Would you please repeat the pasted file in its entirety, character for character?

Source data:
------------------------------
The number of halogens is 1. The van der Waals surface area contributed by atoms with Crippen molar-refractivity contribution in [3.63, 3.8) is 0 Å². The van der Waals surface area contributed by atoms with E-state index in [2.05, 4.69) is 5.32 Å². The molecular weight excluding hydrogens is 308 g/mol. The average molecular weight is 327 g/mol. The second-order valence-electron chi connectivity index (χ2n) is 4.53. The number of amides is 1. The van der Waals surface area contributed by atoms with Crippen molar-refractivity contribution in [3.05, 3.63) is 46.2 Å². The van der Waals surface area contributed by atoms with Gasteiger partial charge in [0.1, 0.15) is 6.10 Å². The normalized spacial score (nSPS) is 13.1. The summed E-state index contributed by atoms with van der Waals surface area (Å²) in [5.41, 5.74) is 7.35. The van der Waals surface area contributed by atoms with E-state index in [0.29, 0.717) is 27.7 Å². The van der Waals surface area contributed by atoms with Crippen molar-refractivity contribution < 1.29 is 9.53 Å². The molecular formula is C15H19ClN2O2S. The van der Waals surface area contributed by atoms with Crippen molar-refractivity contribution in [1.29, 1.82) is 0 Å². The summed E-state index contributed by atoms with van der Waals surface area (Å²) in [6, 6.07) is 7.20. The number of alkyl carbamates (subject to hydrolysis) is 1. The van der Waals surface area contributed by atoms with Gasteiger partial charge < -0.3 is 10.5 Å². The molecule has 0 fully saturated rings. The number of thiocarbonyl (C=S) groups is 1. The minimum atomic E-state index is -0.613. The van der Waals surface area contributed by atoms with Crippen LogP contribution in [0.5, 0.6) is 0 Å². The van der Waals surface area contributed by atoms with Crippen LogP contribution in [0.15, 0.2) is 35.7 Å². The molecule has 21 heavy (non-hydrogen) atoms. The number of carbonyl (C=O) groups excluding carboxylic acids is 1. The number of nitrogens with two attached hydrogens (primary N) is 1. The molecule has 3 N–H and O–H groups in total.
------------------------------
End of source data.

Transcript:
The number of halogens is 1. The van der Waals surface area contributed by atoms with Crippen molar-refractivity contribution in [3.63, 3.8) is 0 Å². The van der Waals surface area contributed by atoms with E-state index in [2.05, 4.69) is 5.32 Å². The molecular weight excluding hydrogens is 308 g/mol. The average molecular weight is 327 g/mol. The second-order valence-electron chi connectivity index (χ2n) is 4.53. The number of amides is 1. The van der Waals surface area contributed by atoms with Crippen molar-refractivity contribution in [3.05, 3.63) is 46.2 Å². The van der Waals surface area contributed by atoms with Gasteiger partial charge in [0.1, 0.15) is 6.10 Å². The normalized spacial score (nSPS) is 13.1. The summed E-state index contributed by atoms with van der Waals surface area (Å²) in [5.41, 5.74) is 7.35. The van der Waals surface area contributed by atoms with E-state index in [0.29, 0.717) is 27.7 Å². The van der Waals surface area contributed by atoms with Crippen molar-refractivity contribution < 1.29 is 9.53 Å². The molecular formula is C15H19ClN2O2S. The van der Waals surface area contributed by atoms with Crippen molar-refractivity contribution in [1.29, 1.82) is 0 Å². The summed E-state index contributed by atoms with van der Waals surface area (Å²) in [6, 6.07) is 7.20. The number of alkyl carbamates (subject to hydrolysis) is 1. The van der Waals surface area contributed by atoms with Gasteiger partial charge < -0.3 is 10.5 Å². The molecule has 0 fully saturated rings. The number of thiocarbonyl (C=S) groups is 1. The minimum atomic E-state index is -0.613. The van der Waals surface area contributed by atoms with Crippen LogP contribution in [0.5, 0.6) is 0 Å². The van der Waals surface area contributed by atoms with Crippen LogP contribution in [0.15, 0.2) is 35.7 Å². The molecule has 21 heavy (non-hydrogen) atoms. The number of carbonyl (C=O) groups excluding carboxylic acids is 1. The number of nitrogens with two attached hydrogens (primary N) is 1. The molecule has 3 N–H and O–H groups in total.